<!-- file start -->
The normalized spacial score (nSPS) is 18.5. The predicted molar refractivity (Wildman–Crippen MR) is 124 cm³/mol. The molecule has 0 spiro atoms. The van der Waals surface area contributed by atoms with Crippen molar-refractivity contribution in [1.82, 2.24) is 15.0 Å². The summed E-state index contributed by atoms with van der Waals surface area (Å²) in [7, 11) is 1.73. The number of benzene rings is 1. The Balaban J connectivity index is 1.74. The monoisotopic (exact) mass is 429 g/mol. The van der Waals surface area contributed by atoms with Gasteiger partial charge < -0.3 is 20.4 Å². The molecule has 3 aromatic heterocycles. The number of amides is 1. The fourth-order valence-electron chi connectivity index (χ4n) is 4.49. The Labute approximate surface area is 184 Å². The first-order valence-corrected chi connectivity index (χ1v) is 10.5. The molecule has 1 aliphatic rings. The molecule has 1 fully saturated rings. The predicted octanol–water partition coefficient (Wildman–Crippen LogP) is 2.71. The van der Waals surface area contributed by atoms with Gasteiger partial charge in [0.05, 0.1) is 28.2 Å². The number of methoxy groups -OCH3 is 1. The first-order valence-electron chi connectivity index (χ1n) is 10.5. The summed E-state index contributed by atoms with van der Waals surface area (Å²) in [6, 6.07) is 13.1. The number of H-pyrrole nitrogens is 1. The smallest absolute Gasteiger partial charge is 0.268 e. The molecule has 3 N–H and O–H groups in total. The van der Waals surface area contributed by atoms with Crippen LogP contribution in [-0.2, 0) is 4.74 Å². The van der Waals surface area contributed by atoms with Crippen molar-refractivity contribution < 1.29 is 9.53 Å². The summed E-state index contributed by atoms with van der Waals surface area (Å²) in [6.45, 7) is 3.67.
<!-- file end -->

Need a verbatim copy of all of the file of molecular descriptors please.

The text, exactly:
The normalized spacial score (nSPS) is 18.5. The predicted molar refractivity (Wildman–Crippen MR) is 124 cm³/mol. The molecule has 0 spiro atoms. The van der Waals surface area contributed by atoms with Crippen molar-refractivity contribution in [1.82, 2.24) is 15.0 Å². The summed E-state index contributed by atoms with van der Waals surface area (Å²) in [7, 11) is 1.73. The number of benzene rings is 1. The Balaban J connectivity index is 1.74. The monoisotopic (exact) mass is 429 g/mol. The van der Waals surface area contributed by atoms with Gasteiger partial charge < -0.3 is 20.4 Å². The molecule has 3 aromatic heterocycles. The number of amides is 1. The fourth-order valence-electron chi connectivity index (χ4n) is 4.49. The Labute approximate surface area is 184 Å². The first-order valence-corrected chi connectivity index (χ1v) is 10.5. The molecule has 1 aliphatic rings. The molecule has 1 fully saturated rings. The predicted octanol–water partition coefficient (Wildman–Crippen LogP) is 2.71. The van der Waals surface area contributed by atoms with Gasteiger partial charge in [0.05, 0.1) is 28.2 Å². The number of methoxy groups -OCH3 is 1. The first-order valence-electron chi connectivity index (χ1n) is 10.5. The summed E-state index contributed by atoms with van der Waals surface area (Å²) in [6, 6.07) is 13.1. The number of H-pyrrole nitrogens is 1. The smallest absolute Gasteiger partial charge is 0.268 e. The molecule has 3 N–H and O–H groups in total. The van der Waals surface area contributed by atoms with Crippen LogP contribution in [-0.2, 0) is 4.74 Å². The van der Waals surface area contributed by atoms with Crippen molar-refractivity contribution < 1.29 is 9.53 Å². The summed E-state index contributed by atoms with van der Waals surface area (Å²) in [6.45, 7) is 3.67.